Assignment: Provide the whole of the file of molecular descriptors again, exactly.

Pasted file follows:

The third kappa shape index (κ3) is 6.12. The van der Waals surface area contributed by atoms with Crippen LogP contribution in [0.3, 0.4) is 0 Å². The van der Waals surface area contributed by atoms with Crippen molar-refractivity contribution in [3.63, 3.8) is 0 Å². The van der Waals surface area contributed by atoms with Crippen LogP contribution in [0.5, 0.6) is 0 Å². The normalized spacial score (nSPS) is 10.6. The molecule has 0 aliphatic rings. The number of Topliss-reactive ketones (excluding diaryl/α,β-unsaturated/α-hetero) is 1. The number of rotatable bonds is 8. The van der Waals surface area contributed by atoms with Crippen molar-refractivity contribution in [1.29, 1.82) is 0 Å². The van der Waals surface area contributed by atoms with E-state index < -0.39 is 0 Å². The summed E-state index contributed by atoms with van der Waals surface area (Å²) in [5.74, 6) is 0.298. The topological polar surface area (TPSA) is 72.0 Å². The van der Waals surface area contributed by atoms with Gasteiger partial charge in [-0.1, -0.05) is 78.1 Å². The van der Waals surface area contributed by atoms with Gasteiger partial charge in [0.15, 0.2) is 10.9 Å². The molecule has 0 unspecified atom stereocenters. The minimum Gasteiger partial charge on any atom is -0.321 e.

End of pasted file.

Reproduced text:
The third kappa shape index (κ3) is 6.12. The van der Waals surface area contributed by atoms with Crippen LogP contribution in [0.3, 0.4) is 0 Å². The van der Waals surface area contributed by atoms with Crippen molar-refractivity contribution in [3.63, 3.8) is 0 Å². The van der Waals surface area contributed by atoms with Crippen LogP contribution in [0.5, 0.6) is 0 Å². The normalized spacial score (nSPS) is 10.6. The molecule has 0 aliphatic rings. The number of Topliss-reactive ketones (excluding diaryl/α,β-unsaturated/α-hetero) is 1. The number of rotatable bonds is 8. The van der Waals surface area contributed by atoms with Crippen molar-refractivity contribution in [1.29, 1.82) is 0 Å². The van der Waals surface area contributed by atoms with E-state index < -0.39 is 0 Å². The summed E-state index contributed by atoms with van der Waals surface area (Å²) in [5.74, 6) is 0.298. The topological polar surface area (TPSA) is 72.0 Å². The van der Waals surface area contributed by atoms with Gasteiger partial charge in [-0.1, -0.05) is 78.1 Å². The van der Waals surface area contributed by atoms with Gasteiger partial charge in [0.15, 0.2) is 10.9 Å². The molecule has 0 unspecified atom stereocenters. The minimum Gasteiger partial charge on any atom is -0.321 e.